Tunisia activists braced to fight for women’s rights
Tunisian women are rising up against a proposed article in the new constitution seen by many as an Islamist ploy to reverse the principle of gender equality that made Tunisia a beacon of modernity in the Arab world when it was introduced six decades ago.
The National Constituent Assembly, elected after the downfall last year of dictator Zine El Abidine Ben Ali, is currently drafting a new national charter.
The NCA parliamentary committee adopted last week a proposed article that activists say would compromise rights enshrined in the Personal Status Code (CSP) promulgated in 1956 under Tunisia’s first president, Habib Bourguiba.
The article must still be ratified at a plenary session of the interim parliament.
The 1956 code was the first of its kind in the Arab world.
It abolished polygamy, under which Muslim men are allowed to have as many as four wives, and the practice of repudiation, under which husbands could divorce simply by saying so three times.
At the same time, it instituted not only judicial divorce but also civil marriage.
It is a system now deeply rooted in Tunisian society, where women are active in all sectors of society.
While none of these principles would be lost under the proposed article, activists fear that its language represents a step toward rolling back their rights.
At issue, concretely, is that women’s place in society would be defined in terms of their relation to men.
The offending article stipulates that the state guarantees “the protection of women’s rights… under the principle of complementarity to man within the family and as an associate of man in the development of the country.”
A petition addressed to the NCA, and so far signed by more than 8,000 people on the Internet, says “the state is about to vote on an article in the constitution that limits the citizenship rights of women, under the principle of their complementarity to men and not their equality.”
The petition stresses that women, who “are citizens just like men, should not be defined in terms of men.”
Meherzia, a teacher, told AFP that “‘equality’ becomes ‘complementarity,’ but in fact it is the whole legal framework for relations between men and women that changes.”
Lawyer Sadok Belaid, at a debate on the CSP at Tunisia’s Centre for Research on Women, said the “risks of regression are not just linked to women’s rights; it is a challenge to one whole model of society.”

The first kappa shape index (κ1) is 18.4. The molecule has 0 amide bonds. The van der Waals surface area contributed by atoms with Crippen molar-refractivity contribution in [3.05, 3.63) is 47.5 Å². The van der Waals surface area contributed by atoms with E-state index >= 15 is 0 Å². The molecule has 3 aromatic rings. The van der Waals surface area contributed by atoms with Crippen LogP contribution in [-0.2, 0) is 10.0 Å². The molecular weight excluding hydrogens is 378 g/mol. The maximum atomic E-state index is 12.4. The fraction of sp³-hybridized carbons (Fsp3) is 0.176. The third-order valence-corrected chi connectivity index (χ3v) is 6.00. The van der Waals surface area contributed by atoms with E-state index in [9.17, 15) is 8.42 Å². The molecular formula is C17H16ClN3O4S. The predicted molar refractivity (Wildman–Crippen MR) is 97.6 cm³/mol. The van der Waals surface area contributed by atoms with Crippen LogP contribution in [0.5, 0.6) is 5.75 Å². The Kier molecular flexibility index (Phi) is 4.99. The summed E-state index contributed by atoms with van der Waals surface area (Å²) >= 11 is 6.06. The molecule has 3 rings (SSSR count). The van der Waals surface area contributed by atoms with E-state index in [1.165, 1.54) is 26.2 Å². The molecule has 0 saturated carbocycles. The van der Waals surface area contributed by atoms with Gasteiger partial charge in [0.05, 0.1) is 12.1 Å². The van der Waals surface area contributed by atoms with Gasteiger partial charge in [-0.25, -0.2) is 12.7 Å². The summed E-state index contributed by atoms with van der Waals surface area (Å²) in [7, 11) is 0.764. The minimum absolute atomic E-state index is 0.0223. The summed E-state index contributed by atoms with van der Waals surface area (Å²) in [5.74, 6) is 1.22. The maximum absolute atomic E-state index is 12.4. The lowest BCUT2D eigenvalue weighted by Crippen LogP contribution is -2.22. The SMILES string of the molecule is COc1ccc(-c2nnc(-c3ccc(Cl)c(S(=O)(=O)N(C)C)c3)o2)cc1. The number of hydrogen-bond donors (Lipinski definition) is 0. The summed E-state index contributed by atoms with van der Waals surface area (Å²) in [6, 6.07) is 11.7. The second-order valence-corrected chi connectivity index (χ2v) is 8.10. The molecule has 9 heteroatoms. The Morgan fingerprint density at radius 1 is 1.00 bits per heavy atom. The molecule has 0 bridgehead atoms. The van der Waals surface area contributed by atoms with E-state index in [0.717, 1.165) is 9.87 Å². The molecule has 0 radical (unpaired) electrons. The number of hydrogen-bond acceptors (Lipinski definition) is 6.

The Human Rights League, feminist NGOs and the powerful General Workers’ Union (UGTT) are planning a march in the capital on Monday evening to coincide with the anniversary of the Personal Status Code’s promulgation.
The interior ministry has allowed the march to take place on Mohammed V Street in central Tunis, but not on the main road running though the capital, Habib Bourguiba Avenue.
In France, a group of NGOs and expatriates have also called for a gathering on Monday evening in Paris to “safeguard” the rights of Tunisian women.
The moderate Islamist party Ennahda, which heads the ruling three-party coalition after winning the first post-revolution polls in October, has repeatedly stressed its commitment to the rights of women and to the CSP.
Ennahda’s historic leader Rached Ghannouchi sought earlier this week to play down the controversy.
“Some MPs (in the NCA) have seen in this phrase some sort of retreat on fundamental principles like equality, on which there is a consensus between Ennahda and its main coalition partners,” the Congress for the Republic and Ettakatol, both centre-left parties, he said.
But many remain fundamentally opposed to the complementarity clause.
“We are demanding the withdrawal of this article pure and simple, as it constitutes an assault on the gains made by women and on their humanity,” Ahlem Belhaj, president of the Association of Women Democrats, told AFP.
And some rights are still to be gained. For years, feminists have demanded equality of inheritance. As it stands now under sharia (Islamic law), a woman is entitled to just half of what her brother receives.
The protest is even more poignant, comingamid controversy over 28-year-old Habiba Ghribi, who became the first Tunisian women ever to win an Olympic medal when she took the silver this week in the 3,000-metre steeplechase.
Ghribi’s wore typical running attire — shorts and a top that left her midrift bare — and the reaction from some quarters illustrates why Tunisian women are concerned.
“Tunisia does not need medals that come from women who are uncovered and naked. We should strip the nationality of she who has dishonoured Tunisia with her nudity and debauchery,” said one comment on Facebook.
That brought a retort from MP Ibrahim Kassas, of the independent Al-Aridha party.
“The underpants of Habiba Ghribi have honoured us,” Kassas joked during a radio debate with female Ennahda MP Farida Labidi on Tuesday. “What have (Ennahda MPs’) underpants done for us?”